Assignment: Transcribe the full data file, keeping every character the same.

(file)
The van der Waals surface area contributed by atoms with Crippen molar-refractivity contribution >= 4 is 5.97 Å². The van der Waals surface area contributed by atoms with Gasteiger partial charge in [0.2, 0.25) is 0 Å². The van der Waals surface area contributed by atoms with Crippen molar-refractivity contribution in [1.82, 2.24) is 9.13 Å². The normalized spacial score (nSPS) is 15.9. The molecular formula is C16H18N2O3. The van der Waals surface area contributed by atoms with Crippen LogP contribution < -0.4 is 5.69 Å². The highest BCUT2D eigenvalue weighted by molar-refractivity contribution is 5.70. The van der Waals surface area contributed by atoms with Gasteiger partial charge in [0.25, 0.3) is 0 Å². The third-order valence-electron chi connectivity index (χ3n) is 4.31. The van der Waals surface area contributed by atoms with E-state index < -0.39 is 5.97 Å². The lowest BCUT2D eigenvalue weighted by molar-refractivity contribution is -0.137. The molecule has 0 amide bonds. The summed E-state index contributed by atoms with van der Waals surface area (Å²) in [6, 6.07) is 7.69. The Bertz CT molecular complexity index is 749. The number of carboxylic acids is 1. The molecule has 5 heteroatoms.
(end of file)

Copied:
The van der Waals surface area contributed by atoms with Crippen molar-refractivity contribution >= 4 is 5.97 Å². The van der Waals surface area contributed by atoms with Gasteiger partial charge in [0.2, 0.25) is 0 Å². The van der Waals surface area contributed by atoms with Crippen molar-refractivity contribution in [1.82, 2.24) is 9.13 Å². The normalized spacial score (nSPS) is 15.9. The molecular formula is C16H18N2O3. The van der Waals surface area contributed by atoms with Crippen LogP contribution < -0.4 is 5.69 Å². The highest BCUT2D eigenvalue weighted by molar-refractivity contribution is 5.70. The van der Waals surface area contributed by atoms with Gasteiger partial charge in [0.25, 0.3) is 0 Å². The third-order valence-electron chi connectivity index (χ3n) is 4.31. The van der Waals surface area contributed by atoms with E-state index < -0.39 is 5.97 Å². The lowest BCUT2D eigenvalue weighted by molar-refractivity contribution is -0.137. The molecule has 0 amide bonds. The summed E-state index contributed by atoms with van der Waals surface area (Å²) in [6, 6.07) is 7.69. The Bertz CT molecular complexity index is 749. The number of carboxylic acids is 1. The molecule has 5 heteroatoms.